Friday 16 September 2016
to 11:30 at
Alexandra Veledina (Nordita)
Accreting black hole binaries are among the most powerful sources in the Universe. They are factories transferring gravitational energy to radiation with an efficiency
exceeding that obtained in the thermonuclear reactions. Physical processes operating in these objects used to be studied through the X-ray vision as these are the wavelengths where most of the gravitational energy is liberated.
Because all the black hole binaries are far far away, their direct imaging is impossible, and they are studied through the spectroscopic and timing techniques. Black hole binaries demonstrate high amplitude of variability on a range of timescales from milliseconds to weeks. Properties of the shortest timescales are good tracers of system geometry and were initially used to prove that the central source of these objects is highly compact, much more compact than a typical star.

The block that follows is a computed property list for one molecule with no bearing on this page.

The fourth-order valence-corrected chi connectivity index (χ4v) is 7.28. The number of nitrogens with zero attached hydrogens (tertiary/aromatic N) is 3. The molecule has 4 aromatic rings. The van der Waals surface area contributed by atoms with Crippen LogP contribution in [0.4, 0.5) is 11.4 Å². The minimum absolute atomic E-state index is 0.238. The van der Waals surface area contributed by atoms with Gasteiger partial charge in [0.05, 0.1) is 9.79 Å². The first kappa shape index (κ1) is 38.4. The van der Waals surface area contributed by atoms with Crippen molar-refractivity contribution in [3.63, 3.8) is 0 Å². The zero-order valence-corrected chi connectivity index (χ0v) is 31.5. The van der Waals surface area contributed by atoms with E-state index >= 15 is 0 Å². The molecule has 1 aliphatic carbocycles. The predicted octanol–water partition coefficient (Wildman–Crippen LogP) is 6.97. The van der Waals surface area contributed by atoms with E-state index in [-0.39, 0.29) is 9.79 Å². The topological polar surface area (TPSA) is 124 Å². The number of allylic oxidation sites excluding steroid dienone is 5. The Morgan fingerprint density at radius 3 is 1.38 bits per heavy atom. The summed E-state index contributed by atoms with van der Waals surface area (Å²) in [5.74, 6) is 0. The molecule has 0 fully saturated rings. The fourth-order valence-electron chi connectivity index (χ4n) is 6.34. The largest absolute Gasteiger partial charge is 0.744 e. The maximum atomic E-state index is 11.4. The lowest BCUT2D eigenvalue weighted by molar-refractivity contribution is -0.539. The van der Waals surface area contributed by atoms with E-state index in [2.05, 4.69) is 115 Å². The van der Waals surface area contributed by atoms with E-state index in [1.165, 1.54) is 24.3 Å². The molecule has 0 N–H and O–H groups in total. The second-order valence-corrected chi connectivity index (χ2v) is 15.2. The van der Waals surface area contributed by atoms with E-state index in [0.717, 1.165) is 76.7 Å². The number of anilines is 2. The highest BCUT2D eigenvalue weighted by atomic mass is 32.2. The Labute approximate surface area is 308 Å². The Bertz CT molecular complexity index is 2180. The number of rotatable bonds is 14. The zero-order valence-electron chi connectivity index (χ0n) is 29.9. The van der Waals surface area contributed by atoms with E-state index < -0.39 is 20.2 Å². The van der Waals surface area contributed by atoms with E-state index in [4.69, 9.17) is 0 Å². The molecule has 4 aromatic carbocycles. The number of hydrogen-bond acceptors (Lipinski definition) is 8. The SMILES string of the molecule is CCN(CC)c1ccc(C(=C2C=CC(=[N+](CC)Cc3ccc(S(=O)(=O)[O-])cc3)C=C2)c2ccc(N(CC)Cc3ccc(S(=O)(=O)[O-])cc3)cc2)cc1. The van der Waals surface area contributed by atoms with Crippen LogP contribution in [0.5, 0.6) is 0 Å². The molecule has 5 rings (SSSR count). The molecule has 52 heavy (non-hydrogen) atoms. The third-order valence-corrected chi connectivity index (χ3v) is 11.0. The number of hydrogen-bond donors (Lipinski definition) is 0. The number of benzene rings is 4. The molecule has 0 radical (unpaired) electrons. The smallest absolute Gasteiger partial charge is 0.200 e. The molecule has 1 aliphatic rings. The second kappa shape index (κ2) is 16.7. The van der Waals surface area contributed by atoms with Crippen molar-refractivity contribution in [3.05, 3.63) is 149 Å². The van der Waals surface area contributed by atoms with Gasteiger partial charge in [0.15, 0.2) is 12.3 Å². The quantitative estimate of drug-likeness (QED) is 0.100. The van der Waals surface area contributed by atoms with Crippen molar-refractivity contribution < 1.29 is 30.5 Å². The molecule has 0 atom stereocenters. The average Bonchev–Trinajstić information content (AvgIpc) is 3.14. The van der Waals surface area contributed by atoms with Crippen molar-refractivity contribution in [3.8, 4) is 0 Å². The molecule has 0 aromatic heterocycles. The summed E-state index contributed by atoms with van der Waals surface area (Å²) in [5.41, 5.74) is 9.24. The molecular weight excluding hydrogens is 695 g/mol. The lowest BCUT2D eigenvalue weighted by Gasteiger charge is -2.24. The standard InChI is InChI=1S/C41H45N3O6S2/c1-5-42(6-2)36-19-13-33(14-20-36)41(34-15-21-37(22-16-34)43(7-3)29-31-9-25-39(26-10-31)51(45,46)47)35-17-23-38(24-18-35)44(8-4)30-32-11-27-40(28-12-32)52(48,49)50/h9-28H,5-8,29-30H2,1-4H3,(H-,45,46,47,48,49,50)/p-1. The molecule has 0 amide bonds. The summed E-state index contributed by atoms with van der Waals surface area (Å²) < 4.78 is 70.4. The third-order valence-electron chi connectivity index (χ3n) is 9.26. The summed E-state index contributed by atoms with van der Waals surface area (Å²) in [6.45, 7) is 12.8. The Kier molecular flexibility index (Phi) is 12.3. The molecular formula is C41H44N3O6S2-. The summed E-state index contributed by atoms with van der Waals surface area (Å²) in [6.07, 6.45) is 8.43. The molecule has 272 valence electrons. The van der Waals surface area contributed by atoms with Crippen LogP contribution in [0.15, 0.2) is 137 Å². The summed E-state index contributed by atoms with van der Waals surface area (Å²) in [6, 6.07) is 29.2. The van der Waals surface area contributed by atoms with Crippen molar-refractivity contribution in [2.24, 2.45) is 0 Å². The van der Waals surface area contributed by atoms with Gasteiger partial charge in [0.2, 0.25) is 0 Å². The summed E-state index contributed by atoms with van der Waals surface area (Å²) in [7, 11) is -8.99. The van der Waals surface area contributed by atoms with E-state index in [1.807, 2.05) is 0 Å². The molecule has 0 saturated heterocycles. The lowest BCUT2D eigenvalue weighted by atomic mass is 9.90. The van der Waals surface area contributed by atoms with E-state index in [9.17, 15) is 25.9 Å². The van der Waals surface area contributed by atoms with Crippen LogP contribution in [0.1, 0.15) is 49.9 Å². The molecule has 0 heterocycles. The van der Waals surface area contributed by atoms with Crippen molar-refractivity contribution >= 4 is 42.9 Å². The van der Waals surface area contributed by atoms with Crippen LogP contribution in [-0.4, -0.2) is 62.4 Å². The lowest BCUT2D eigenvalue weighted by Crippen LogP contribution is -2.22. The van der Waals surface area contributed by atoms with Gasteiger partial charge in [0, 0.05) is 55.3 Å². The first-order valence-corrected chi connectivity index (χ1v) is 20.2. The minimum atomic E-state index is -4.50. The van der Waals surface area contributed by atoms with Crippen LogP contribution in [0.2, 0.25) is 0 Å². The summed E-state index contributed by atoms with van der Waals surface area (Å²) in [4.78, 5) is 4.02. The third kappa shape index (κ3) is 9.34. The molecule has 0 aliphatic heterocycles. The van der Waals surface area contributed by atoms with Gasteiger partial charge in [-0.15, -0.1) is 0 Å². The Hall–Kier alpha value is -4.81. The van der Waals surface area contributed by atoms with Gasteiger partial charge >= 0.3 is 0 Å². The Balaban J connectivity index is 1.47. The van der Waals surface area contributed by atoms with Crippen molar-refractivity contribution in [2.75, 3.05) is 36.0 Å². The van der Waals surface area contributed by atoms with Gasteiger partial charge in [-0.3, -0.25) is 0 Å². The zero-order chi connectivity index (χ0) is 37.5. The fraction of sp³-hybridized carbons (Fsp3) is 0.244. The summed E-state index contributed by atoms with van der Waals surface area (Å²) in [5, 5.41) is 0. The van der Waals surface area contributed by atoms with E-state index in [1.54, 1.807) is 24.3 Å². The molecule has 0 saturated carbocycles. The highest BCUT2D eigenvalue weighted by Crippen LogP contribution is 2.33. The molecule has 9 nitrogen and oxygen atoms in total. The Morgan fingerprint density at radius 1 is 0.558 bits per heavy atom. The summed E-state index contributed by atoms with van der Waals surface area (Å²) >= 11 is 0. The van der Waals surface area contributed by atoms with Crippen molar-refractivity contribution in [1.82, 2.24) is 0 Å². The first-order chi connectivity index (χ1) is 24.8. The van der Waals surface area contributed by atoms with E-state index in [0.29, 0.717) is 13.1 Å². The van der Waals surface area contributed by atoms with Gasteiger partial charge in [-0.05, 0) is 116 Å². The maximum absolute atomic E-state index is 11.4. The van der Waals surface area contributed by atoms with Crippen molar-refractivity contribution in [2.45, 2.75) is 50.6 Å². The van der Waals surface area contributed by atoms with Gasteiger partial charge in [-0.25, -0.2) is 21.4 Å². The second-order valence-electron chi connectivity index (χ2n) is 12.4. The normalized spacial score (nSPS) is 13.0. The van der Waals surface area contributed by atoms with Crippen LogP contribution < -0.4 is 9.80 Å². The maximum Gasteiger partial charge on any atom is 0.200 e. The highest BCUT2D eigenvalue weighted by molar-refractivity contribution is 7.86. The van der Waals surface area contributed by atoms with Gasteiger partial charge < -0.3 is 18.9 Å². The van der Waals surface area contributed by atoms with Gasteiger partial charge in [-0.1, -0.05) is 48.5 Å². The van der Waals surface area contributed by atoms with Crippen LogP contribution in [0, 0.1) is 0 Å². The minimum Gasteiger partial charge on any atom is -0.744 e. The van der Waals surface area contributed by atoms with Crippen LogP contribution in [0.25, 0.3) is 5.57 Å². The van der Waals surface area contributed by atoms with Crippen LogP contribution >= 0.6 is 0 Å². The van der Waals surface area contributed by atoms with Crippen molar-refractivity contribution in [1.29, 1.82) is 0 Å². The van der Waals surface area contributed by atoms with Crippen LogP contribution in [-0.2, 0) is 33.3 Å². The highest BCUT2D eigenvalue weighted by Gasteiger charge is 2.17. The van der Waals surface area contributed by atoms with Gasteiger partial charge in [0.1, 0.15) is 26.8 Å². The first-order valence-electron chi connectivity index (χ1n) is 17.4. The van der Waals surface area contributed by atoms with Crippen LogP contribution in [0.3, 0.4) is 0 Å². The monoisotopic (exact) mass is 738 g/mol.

I will describe recent advances in the field of X-ray timing and show how they can be used to obtain physical parameters of accretion, such as the accretion disc viscosity.